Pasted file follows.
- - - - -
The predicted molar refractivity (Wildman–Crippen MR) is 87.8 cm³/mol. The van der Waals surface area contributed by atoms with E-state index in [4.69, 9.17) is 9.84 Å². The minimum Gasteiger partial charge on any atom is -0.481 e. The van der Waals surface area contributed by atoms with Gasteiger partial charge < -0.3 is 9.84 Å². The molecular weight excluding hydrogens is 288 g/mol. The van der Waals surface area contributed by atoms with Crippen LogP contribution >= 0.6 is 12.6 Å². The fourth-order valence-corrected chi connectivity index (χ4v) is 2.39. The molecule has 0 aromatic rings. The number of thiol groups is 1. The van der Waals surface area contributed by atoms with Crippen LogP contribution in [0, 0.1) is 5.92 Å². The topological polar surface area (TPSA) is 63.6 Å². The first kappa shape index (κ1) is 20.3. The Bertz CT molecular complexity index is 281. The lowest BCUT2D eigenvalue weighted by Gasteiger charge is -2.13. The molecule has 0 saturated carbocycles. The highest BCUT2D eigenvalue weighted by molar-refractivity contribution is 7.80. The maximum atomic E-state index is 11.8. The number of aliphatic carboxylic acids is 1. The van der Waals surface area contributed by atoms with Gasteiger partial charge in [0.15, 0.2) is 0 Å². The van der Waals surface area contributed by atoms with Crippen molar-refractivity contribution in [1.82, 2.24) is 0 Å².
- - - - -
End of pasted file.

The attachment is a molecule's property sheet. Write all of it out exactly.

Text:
The predicted molar refractivity (Wildman–Crippen MR) is 87.8 cm³/mol. The van der Waals surface area contributed by atoms with E-state index in [4.69, 9.17) is 9.84 Å². The minimum Gasteiger partial charge on any atom is -0.481 e. The van der Waals surface area contributed by atoms with Gasteiger partial charge < -0.3 is 9.84 Å². The molecular weight excluding hydrogens is 288 g/mol. The van der Waals surface area contributed by atoms with Crippen LogP contribution >= 0.6 is 12.6 Å². The fourth-order valence-corrected chi connectivity index (χ4v) is 2.39. The molecule has 0 aromatic rings. The number of thiol groups is 1. The van der Waals surface area contributed by atoms with Crippen LogP contribution in [0, 0.1) is 5.92 Å². The topological polar surface area (TPSA) is 63.6 Å². The first kappa shape index (κ1) is 20.3. The Bertz CT molecular complexity index is 281. The lowest BCUT2D eigenvalue weighted by Gasteiger charge is -2.13. The molecule has 0 saturated carbocycles. The highest BCUT2D eigenvalue weighted by molar-refractivity contribution is 7.80. The maximum atomic E-state index is 11.8. The number of aliphatic carboxylic acids is 1. The van der Waals surface area contributed by atoms with Gasteiger partial charge in [0.15, 0.2) is 0 Å². The van der Waals surface area contributed by atoms with Crippen molar-refractivity contribution in [1.82, 2.24) is 0 Å².